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Utility stocks sink as investors weigh surprise general election

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Labor deputy leader Angela Rayner and Keir Starmer prepare to reveal plans for UK utilities if the party wins the July 4 general election.

London-listed utility shares plunged today as investors digested the impending general election.

The nation’s fragile infrastructure, recent spikes in consumer bills and public outrage over pollution and discharge failures by water companies are likely to come under the microscope ahead of the July 4 vote, and will expects Keir Starmer’s Labor Party to propose major restructuring in some areas.

National Networkwhich is also suffering the impact of a planned capital increase of £7bn, Severn Trento, United Public Services Group, ESS and central They were among the biggest fallers on the FTSE 100.

National Grid fell the most at 3:30 p.m., down 11.3 percent.

Meanwhile, Drax Group and owner of South West Water, under fire Banner were the biggest drag on the FTSE 250, falling more than 5 per cent each.

Labor deputy leader Angela Rayner and Keir Starmer prepare to reveal plans for UK utilities if the party wins the July 4 general election.

Susannah Streeter, head of money and markets at Hargreaves Lansdown, said: “A tougher stance towards water companies that pollute rivers and seas is likely to weigh most heavily on the utilities sector.

‘(Labour) plans to give the regulator more power to increase fines and force companies to strip executives of bonuses.

“The cost of repairs to inefficient and leaking infrastructure is already a heavy future burden, and with the risk of fines becoming more severe, the UK water services sector is likely to become even less attractive.”

He added that Labor would likely enact a “significant restructuring of the public transport sector”, with plans to allow more councils to run bus franchises and renationalise the country’s rail network by not renewing contracts with private operators.

Streeter said: “This will affect companies such as First Group, which offers services in the West, commuter services in London and an Edinburgh to London route.” Mobico also runs bus services in the West Midlands, so could also be affected by increased competition.

“However, given that other railway companies are already under state control, further renationalisation would not be a big surprise, so it is unlikely to change the dial much in terms of share prices.”

Last October, Labor members voted to nationalize critical infrastructure, moving ownership of the rail and energy sector into public ownership.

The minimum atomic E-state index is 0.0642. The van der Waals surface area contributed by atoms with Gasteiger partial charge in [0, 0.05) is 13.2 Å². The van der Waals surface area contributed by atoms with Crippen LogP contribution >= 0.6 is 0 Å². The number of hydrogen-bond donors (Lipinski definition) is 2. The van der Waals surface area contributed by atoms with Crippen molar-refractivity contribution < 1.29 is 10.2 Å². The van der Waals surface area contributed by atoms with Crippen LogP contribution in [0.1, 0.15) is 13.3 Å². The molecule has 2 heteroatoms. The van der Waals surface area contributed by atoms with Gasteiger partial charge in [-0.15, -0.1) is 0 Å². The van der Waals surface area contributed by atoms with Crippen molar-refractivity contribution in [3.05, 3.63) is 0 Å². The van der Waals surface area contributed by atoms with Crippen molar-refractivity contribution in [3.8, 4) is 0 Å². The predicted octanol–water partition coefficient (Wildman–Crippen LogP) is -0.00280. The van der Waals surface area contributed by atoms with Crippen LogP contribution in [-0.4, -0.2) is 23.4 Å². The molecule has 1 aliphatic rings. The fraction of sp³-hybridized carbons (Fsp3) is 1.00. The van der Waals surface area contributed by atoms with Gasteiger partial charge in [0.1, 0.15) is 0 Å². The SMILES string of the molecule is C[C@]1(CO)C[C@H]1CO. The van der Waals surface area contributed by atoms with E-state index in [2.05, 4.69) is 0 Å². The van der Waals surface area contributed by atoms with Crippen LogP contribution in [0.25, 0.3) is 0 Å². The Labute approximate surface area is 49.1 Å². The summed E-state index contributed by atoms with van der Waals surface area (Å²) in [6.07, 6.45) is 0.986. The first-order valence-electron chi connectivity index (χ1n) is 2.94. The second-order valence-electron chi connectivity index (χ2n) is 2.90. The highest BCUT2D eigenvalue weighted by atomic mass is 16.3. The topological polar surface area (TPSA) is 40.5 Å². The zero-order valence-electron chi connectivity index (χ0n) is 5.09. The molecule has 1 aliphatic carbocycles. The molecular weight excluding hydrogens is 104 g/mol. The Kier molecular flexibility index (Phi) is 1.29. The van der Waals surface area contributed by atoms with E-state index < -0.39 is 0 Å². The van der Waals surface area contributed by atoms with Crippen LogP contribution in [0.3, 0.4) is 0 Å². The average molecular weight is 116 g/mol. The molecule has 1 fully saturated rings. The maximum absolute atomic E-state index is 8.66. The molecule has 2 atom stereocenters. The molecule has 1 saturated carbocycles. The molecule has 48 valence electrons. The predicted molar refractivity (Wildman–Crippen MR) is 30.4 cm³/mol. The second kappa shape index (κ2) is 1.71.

However, Starmer’s team is thought to be unlikely to commit to such a plan in the party’s next manifesto.

Starmer has previously pledged to move rail infrastructure into public ownership, but high-profile Labor figures have openly said the party will not touch energy.

Shadow business secretary Jonathan Reynolds told the BBC late last year: “We are not going to nationalize the energy system.”

However, the Labor Party has pledged to launch the “public clean energy company” GB Energy, which the party says will “harness Britain’s solar, wind and wave energy” to save UK households £93bn. United, create “thousands” of jobs and deliver “100 percent clean energy by 2030.”

“UK investors have become accustomed to political drama in recent years”

Despite the pressure on utility stocks, ING analysts noted Thursday that the market has largely ignored the prospect of an imminent election.

They said: ‘UK Prime Minister Rishi Sunak took the country by surprise and called a snap election for July 4, setting the stage for a short and quick campaign.

‘But you wouldn’t know it if you look at the UK markets, where the impact so far has been minimal.

“UK investors have become accustomed to political drama in recent years.”

ING suggested that investors’ muted reaction to the snap election is partly due to the significant poll lead Labor currently enjoys, and that the result looks like a “foregone conclusion” amid a 20-point lead among the majority of pollsters.

They also note that, unlike 2019, “Brexit is no longer a big unknown,” meaning that “the country’s economic relationship has been resolved and none of the main parties are willing to reopen the debate.”

ING said markets are also calm about the prospect that another referendum on Scottish independence is “unlikely”, while “neither party is promising radical changes to fiscal policy”.

Finally, the investment bank said an election does not change the outlook for the Bank of England’s interest cuts this summer, the main driver of market gains this year.

The analysts said: “The independence of the Bank of England is a well-established and respected principle among the main parties, and a rate cut has been telegraphed long before the election was called.”

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